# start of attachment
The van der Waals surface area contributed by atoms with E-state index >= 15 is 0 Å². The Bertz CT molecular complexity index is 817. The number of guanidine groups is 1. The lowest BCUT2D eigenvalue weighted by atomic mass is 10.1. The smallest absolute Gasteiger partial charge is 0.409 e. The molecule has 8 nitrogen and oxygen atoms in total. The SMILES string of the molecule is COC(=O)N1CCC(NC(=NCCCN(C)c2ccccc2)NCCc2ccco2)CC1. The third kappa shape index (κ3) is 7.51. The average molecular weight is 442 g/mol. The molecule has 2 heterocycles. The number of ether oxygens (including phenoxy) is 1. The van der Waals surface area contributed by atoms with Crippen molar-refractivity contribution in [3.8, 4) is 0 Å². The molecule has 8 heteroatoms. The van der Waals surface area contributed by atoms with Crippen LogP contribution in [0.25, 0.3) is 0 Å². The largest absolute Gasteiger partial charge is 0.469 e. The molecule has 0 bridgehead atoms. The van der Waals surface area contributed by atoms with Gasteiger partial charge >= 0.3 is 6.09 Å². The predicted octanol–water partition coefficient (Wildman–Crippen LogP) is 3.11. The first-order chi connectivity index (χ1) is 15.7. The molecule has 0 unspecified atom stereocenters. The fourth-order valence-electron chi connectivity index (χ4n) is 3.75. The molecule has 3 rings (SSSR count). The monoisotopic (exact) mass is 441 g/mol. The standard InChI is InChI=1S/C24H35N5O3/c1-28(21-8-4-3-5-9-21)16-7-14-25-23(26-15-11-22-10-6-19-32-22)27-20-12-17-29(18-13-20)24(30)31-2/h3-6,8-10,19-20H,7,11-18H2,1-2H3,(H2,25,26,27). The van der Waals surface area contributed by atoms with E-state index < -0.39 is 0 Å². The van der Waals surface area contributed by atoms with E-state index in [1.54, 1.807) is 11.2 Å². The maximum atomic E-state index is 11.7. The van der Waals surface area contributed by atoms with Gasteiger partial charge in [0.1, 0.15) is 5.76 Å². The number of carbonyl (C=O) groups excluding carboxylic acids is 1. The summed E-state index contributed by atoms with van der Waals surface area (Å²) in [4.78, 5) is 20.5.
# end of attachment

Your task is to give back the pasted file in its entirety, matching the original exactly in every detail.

The van der Waals surface area contributed by atoms with E-state index >= 15 is 0 Å². The Bertz CT molecular complexity index is 817. The number of guanidine groups is 1. The lowest BCUT2D eigenvalue weighted by atomic mass is 10.1. The smallest absolute Gasteiger partial charge is 0.409 e. The molecule has 8 nitrogen and oxygen atoms in total. The SMILES string of the molecule is COC(=O)N1CCC(NC(=NCCCN(C)c2ccccc2)NCCc2ccco2)CC1. The third kappa shape index (κ3) is 7.51. The average molecular weight is 442 g/mol. The molecule has 2 heterocycles. The number of ether oxygens (including phenoxy) is 1. The van der Waals surface area contributed by atoms with Crippen molar-refractivity contribution in [3.8, 4) is 0 Å². The molecule has 8 heteroatoms. The van der Waals surface area contributed by atoms with Crippen LogP contribution in [0.25, 0.3) is 0 Å². The largest absolute Gasteiger partial charge is 0.469 e. The molecule has 0 bridgehead atoms. The van der Waals surface area contributed by atoms with Gasteiger partial charge >= 0.3 is 6.09 Å². The predicted octanol–water partition coefficient (Wildman–Crippen LogP) is 3.11. The first-order chi connectivity index (χ1) is 15.7. The molecule has 0 unspecified atom stereocenters. The fourth-order valence-electron chi connectivity index (χ4n) is 3.75. The molecule has 3 rings (SSSR count). The monoisotopic (exact) mass is 441 g/mol. The standard InChI is InChI=1S/C24H35N5O3/c1-28(21-8-4-3-5-9-21)16-7-14-25-23(26-15-11-22-10-6-19-32-22)27-20-12-17-29(18-13-20)24(30)31-2/h3-6,8-10,19-20H,7,11-18H2,1-2H3,(H2,25,26,27). The van der Waals surface area contributed by atoms with E-state index < -0.39 is 0 Å². The van der Waals surface area contributed by atoms with E-state index in [1.54, 1.807) is 11.2 Å². The maximum atomic E-state index is 11.7. The van der Waals surface area contributed by atoms with Gasteiger partial charge in [0.1, 0.15) is 5.76 Å². The number of carbonyl (C=O) groups excluding carboxylic acids is 1. The summed E-state index contributed by atoms with van der Waals surface area (Å²) in [4.78, 5) is 20.5.